100 Days Without Booze: Patience Is A Virtue
“Patience is not about waiting, but the ability to keep a good attitude while waiting.”
I have been thinking a lot lately about patience, and how it is something that many people, myself included, struggle with. The ability to deal with the unknown, the lack of certainty, being powerless to determine your own fate. How do people find the reserve to keep the faith and stay resilient when constantly disappointed, rejected and let down?
We have been watching the Netflix series, Making A Murder, which is a two series documentary program depicting the cursed life of a very ordinary provincial man, viewed by the community as ‘white trash’, who is jailed twice for crimes he didn’t commit, the second time for life. As we get further into the series, his hot-shot acquittal lawyer uncovers startling evidence that his DNA has been planted at the scene of crime and that Steven Avery has been framed. What we see subsequently are heartbreaking shots of his elderly parents, travelling to visit him in prison, worrying they will die before he gets out. If the sight of a shuffling 83 year old man crying for his son doesn’t make your face wince and your eyes flood, then you are not human. But what is more heart wrenching is hearing Steven Avery’s voice, underlined with a persistent hope that clings on for dear life, a certainty that his day will come, despite his appeal case being rejected again and again. Now that is patience. That is resilience.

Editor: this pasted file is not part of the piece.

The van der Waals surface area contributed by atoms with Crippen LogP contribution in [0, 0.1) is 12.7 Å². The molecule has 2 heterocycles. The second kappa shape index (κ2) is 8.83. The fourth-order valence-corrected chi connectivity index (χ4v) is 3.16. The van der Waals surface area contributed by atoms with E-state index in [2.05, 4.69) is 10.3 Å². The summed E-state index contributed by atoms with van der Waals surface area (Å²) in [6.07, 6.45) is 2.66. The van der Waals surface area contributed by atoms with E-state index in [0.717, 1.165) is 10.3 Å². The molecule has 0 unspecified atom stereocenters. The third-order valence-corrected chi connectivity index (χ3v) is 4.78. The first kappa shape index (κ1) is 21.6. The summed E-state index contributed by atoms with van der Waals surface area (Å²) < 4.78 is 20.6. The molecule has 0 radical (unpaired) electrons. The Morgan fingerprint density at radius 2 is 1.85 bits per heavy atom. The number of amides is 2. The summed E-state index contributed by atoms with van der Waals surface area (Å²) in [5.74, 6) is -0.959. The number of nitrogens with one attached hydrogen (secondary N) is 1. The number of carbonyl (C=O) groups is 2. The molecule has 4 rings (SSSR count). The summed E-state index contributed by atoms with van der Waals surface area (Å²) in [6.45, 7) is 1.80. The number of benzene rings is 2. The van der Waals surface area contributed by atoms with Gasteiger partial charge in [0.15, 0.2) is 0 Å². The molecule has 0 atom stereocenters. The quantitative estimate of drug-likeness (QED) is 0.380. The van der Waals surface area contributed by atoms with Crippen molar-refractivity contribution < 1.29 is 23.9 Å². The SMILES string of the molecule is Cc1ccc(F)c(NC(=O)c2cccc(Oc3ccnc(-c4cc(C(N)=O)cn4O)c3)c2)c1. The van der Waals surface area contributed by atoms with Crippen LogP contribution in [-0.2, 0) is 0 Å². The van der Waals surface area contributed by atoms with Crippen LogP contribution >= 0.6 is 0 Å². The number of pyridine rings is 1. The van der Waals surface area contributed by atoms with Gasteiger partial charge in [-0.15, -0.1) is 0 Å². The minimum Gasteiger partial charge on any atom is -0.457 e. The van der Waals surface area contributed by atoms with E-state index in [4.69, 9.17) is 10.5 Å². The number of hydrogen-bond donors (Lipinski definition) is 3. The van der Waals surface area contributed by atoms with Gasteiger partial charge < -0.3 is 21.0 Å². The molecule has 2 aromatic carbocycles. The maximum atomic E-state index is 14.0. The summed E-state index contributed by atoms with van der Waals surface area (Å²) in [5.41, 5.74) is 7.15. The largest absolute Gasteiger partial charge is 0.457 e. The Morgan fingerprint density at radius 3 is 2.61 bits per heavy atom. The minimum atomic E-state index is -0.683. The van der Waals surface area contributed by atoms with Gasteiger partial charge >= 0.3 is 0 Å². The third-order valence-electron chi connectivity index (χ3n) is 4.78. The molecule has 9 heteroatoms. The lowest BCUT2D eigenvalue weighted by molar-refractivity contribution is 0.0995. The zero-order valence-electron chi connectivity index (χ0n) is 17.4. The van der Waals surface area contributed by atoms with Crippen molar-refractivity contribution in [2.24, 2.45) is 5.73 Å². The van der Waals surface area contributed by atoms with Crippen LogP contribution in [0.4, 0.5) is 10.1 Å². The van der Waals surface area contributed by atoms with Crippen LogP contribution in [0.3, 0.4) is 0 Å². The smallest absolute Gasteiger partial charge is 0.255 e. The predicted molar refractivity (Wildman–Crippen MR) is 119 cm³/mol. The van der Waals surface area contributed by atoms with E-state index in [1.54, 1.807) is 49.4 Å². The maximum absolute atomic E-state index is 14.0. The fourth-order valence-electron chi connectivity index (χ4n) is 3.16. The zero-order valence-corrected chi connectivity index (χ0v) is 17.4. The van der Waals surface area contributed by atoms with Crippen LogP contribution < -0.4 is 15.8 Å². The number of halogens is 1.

Being patient ‘aint easy
I try to be a patient person. I have to be patient in my job, working with children. I believe I am patient with my family and friends. But in my personal life, I get so frustrated with let downs, and with waiting for certain aspects of my life to get better. This can affect my daily mentality, causing negative thoughts, jealousy of others, and a lack of appreciation for the aspects of my life that are fruitful. It means that I am constantly living in an imagined future rather than living in the present. Catherine Gray writes so well about this way of thinking in her book, calling it ‘disenchantment’.
‘Gratitude isn’t about giving up on the attempt to better your life. It’s about stopping to smell the roses you already have gathered around you. Making a note of how enchanting they are. Whilst also continuing to plant and tend new ones.’
Catherine Gray, The Unexpected Joy of Being Sober
Success requires both patience and perseverance
I now know, as a nearly 35 year old woman, that only hard work, perseverance and patience can lead to success. The internet is littered with admirable success stories of celebrities who went from poverty and failure to raging success, such as JK Rowling, Oprah Winfrey and Steve Jobs. But looking back, I don’t think I realised this as a child. I feel I may have had a slightly entitled attitude, expecting the world to give me respect and success rather than earning it.
When I was younger, I desperately wanted to be an actress. There was nothing I wanted more. But after I trained, the reality of rejection and disappointments, the inability to plan anything in my life due to uncertainty and lack of money, caused me to balk. My friends were all going from strength to strength, working as lawyers or doctors or teachers. They could afford holidays and festivals. I wanted quick success without the hard work and graft. At school, all I had to do was click my fingers and I got all the best parts and applause. In the professional acting industry however, it was a fight just to get an audition. It left me feeling invisible, unrecognised, unloved; like a failure. So I drank, a lot and often.